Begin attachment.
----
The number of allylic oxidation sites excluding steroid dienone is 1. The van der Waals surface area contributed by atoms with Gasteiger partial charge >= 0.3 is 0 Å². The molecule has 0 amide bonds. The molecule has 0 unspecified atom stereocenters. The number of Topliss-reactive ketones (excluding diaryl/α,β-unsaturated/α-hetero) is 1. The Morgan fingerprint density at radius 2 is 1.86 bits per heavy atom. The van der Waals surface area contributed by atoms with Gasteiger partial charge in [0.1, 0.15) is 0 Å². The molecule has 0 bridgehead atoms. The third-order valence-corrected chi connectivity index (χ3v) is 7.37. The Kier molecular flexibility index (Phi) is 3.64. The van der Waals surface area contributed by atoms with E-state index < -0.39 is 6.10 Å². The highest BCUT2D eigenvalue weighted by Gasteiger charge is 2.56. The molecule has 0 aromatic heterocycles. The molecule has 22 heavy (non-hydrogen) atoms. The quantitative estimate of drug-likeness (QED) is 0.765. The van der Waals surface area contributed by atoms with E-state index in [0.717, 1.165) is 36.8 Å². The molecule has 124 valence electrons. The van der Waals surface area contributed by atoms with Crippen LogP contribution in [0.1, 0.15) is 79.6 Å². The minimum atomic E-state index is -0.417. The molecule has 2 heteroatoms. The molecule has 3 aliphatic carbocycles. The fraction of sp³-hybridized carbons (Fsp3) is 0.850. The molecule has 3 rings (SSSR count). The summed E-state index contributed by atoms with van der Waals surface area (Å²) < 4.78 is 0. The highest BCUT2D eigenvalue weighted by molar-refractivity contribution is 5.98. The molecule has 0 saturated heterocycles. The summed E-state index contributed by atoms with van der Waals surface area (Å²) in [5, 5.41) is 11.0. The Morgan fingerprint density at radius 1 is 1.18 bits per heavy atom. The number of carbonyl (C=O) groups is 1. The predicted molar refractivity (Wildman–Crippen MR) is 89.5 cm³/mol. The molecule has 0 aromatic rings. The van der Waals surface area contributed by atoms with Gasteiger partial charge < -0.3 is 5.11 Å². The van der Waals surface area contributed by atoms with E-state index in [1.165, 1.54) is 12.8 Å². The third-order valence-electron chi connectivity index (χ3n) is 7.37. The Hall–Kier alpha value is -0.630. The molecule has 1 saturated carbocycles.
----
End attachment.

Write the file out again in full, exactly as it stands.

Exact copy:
The number of allylic oxidation sites excluding steroid dienone is 1. The van der Waals surface area contributed by atoms with Gasteiger partial charge >= 0.3 is 0 Å². The molecule has 0 amide bonds. The molecule has 0 unspecified atom stereocenters. The number of Topliss-reactive ketones (excluding diaryl/α,β-unsaturated/α-hetero) is 1. The Morgan fingerprint density at radius 2 is 1.86 bits per heavy atom. The van der Waals surface area contributed by atoms with Gasteiger partial charge in [0.1, 0.15) is 0 Å². The molecule has 0 bridgehead atoms. The third-order valence-corrected chi connectivity index (χ3v) is 7.37. The Kier molecular flexibility index (Phi) is 3.64. The van der Waals surface area contributed by atoms with E-state index < -0.39 is 6.10 Å². The highest BCUT2D eigenvalue weighted by Gasteiger charge is 2.56. The molecule has 0 aromatic heterocycles. The molecule has 22 heavy (non-hydrogen) atoms. The quantitative estimate of drug-likeness (QED) is 0.765. The van der Waals surface area contributed by atoms with E-state index in [0.717, 1.165) is 36.8 Å². The molecule has 124 valence electrons. The van der Waals surface area contributed by atoms with Crippen LogP contribution in [0.1, 0.15) is 79.6 Å². The minimum atomic E-state index is -0.417. The molecule has 2 heteroatoms. The molecule has 3 aliphatic carbocycles. The fraction of sp³-hybridized carbons (Fsp3) is 0.850. The molecule has 3 rings (SSSR count). The summed E-state index contributed by atoms with van der Waals surface area (Å²) < 4.78 is 0. The highest BCUT2D eigenvalue weighted by molar-refractivity contribution is 5.98. The molecule has 0 saturated heterocycles. The summed E-state index contributed by atoms with van der Waals surface area (Å²) in [5, 5.41) is 11.0. The Morgan fingerprint density at radius 1 is 1.18 bits per heavy atom. The number of carbonyl (C=O) groups is 1. The predicted molar refractivity (Wildman–Crippen MR) is 89.5 cm³/mol. The molecule has 0 aromatic rings. The van der Waals surface area contributed by atoms with Gasteiger partial charge < -0.3 is 5.11 Å². The van der Waals surface area contributed by atoms with E-state index in [1.165, 1.54) is 12.8 Å². The third-order valence-electron chi connectivity index (χ3n) is 7.37. The Hall–Kier alpha value is -0.630. The molecule has 1 saturated carbocycles.